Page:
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Their lawyer, Harry Kresky, and lawyers for the Catholic Archdiocese of New York argued the case before the seven judges of the State Court of Appeals, the highest court of New York State.
A group of parishioners have been holding Sunday prayer vigils on the shuttered church’s steps since February 26, 2007, after the archdiocese dissolved the parish and locked the church doors.
The doors were locked while a parish administrator was at a meeting with Edward Cardinal Egan, then archbishop of New York, on the fate of the parish and the proposal to demolish the church building at 570 Broome St. completed in 1910.
Since then, the Save our Lady of Vilnius Committee and members of the Lithuanian-American community have gone to the state courts to save the church, but the lower courts turned them down.
However, a year ago, the Court of Appeals agreed to hear the case.
Christina Nakraseive, vice chairperson of the committee to save the parish, said that about 10 members made the trip to Albany this week to hear the arguments.
Among them was Stasia Aleliunas, whose husband, George, died last year at the age of 90, and her daughter.
“It was really moving to see that Mrs. Aleliunas made the trip to Albany with her daughter,” Nakraseive said. “The judges asked Kresky and the lawyers for the archdiocese a lot of questions; they seemed to want to get to the crux of the matter.”
Mindaugas Blaudziunas, known as “Gus,” the parishioner who filed the state action against the archdiocese, also attended the Albany hearing. He said a favorable decision could affect many local parishes that have closed in recent years and others scheduled to be closed.
Kresky said later that the Our Lady of Vilnius issue was similar to one six years ago involving St. Brigid’s Church in the East Village on Avenue B at E. Eighth St.
But the St. Brigid’s issue was never decided because the case became moot when an anonymous “angel” donated $20 million to restore the badly deteriorated church and support area Catholic schools. The archdiocese agreed to reactivate St. Brigid’s parish and repair the 1849 building, so the case was dropped.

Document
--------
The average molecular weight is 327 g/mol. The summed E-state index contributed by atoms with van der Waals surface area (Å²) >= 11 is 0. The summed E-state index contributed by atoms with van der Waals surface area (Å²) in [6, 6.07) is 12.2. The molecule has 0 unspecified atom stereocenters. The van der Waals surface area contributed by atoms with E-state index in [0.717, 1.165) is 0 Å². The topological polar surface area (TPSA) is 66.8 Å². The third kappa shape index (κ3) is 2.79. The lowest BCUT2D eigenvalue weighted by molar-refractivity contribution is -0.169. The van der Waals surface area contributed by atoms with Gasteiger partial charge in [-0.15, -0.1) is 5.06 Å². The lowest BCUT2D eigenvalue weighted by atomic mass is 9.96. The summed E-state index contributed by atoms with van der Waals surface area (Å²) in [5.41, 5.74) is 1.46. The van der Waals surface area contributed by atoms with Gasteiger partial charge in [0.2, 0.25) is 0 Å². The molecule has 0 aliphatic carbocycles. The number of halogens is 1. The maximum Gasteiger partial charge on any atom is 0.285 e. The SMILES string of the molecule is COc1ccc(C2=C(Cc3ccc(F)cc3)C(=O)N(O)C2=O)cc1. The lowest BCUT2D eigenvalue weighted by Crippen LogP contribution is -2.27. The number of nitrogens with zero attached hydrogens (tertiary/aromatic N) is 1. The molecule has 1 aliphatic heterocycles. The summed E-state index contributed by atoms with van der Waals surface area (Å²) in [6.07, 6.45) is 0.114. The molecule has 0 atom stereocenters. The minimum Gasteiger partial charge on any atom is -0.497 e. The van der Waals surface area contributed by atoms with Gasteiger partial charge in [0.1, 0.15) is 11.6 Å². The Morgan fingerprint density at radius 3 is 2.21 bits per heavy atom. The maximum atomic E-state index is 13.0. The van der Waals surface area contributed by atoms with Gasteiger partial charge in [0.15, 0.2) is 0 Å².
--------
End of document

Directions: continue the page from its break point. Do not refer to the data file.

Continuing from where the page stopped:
Kresky said he argued at the Court of Appeals that a section of the state’s Religious Corporation Law and the bylaws of Our Lady of Vilnius made clear that the members of the corporation are the parishioners and as such they must approve the demolition of the church because it would result in a diversion of the corporation’s main asset.
Lawyers for the archdiocese have been arguing, based on the First Amendment, that the State of New York and its courts have no business being involved in affairs of the Roman Catholic Church and what it does with its property.
Kresky would not guess how long the court would take to decide. The complex issue has never been settled in state courts and a decision would need at least four of the seven judges concurring, he added.
Nakraseive recalled that two years before the parish was dissolved, the archdiocese erected a scaffold in the sanctuary to monitor leaks in the roof. As a result, Masses, wedding and funerals were shifted to the basement. The shift subsequently caused attendance at Masses and religious functions to decline. Moreover, the neighborhood changed radically beginning in the 1920s when the Holland Tunnel was being built, impacting the local Lithuanian community, most of whom moved to the suburbs.
Nevertheless, Nakraseive said, there were about 100 active Lithuanian-American parish members and some of them always showed up for Mass at the church.
One parishioner, Joe Zaccaria, drew up petitions to the Curia in the Vatican pleading for Our Lady of Vilnius Church.
“We received a letter in Latin which just said the Curia agreed with Cardinal Egan’s decision to close the church,” Nakraseive said.